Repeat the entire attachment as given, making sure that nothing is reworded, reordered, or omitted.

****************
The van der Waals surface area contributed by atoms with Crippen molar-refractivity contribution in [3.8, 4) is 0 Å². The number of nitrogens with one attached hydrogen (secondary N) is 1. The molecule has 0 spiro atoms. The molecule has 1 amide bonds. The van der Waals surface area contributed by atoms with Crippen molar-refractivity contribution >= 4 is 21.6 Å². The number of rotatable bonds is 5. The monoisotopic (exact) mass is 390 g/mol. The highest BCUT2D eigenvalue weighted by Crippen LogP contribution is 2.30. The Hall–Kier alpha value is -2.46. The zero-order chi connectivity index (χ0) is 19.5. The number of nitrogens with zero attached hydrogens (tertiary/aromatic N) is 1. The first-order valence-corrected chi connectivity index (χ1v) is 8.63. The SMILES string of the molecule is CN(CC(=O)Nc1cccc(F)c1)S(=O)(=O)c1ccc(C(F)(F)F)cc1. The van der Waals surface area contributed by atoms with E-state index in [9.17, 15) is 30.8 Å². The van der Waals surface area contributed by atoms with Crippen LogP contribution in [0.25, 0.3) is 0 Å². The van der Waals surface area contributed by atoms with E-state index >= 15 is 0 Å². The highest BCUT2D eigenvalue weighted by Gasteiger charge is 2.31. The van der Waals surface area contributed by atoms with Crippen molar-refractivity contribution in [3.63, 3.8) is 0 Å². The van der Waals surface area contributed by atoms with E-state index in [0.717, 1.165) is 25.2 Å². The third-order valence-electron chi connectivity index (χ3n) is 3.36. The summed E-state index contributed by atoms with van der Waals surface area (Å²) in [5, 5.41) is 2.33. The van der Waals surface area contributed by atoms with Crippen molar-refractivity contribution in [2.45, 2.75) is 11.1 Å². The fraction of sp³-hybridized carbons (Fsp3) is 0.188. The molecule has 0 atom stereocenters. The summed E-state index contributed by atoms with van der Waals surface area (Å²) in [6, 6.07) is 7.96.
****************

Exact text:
The van der Waals surface area contributed by atoms with Crippen molar-refractivity contribution in [3.8, 4) is 0 Å². The number of nitrogens with one attached hydrogen (secondary N) is 1. The molecule has 0 spiro atoms. The molecule has 1 amide bonds. The van der Waals surface area contributed by atoms with Crippen molar-refractivity contribution >= 4 is 21.6 Å². The number of rotatable bonds is 5. The monoisotopic (exact) mass is 390 g/mol. The highest BCUT2D eigenvalue weighted by Crippen LogP contribution is 2.30. The Hall–Kier alpha value is -2.46. The zero-order chi connectivity index (χ0) is 19.5. The number of nitrogens with zero attached hydrogens (tertiary/aromatic N) is 1. The first-order valence-corrected chi connectivity index (χ1v) is 8.63. The SMILES string of the molecule is CN(CC(=O)Nc1cccc(F)c1)S(=O)(=O)c1ccc(C(F)(F)F)cc1. The van der Waals surface area contributed by atoms with E-state index in [9.17, 15) is 30.8 Å². The van der Waals surface area contributed by atoms with Crippen LogP contribution in [0.25, 0.3) is 0 Å². The van der Waals surface area contributed by atoms with E-state index >= 15 is 0 Å². The highest BCUT2D eigenvalue weighted by Gasteiger charge is 2.31. The van der Waals surface area contributed by atoms with Crippen molar-refractivity contribution in [3.63, 3.8) is 0 Å². The van der Waals surface area contributed by atoms with E-state index in [0.717, 1.165) is 25.2 Å². The third-order valence-electron chi connectivity index (χ3n) is 3.36. The summed E-state index contributed by atoms with van der Waals surface area (Å²) in [5, 5.41) is 2.33. The van der Waals surface area contributed by atoms with Crippen molar-refractivity contribution in [2.45, 2.75) is 11.1 Å². The fraction of sp³-hybridized carbons (Fsp3) is 0.188. The molecule has 0 atom stereocenters. The summed E-state index contributed by atoms with van der Waals surface area (Å²) in [6, 6.07) is 7.96.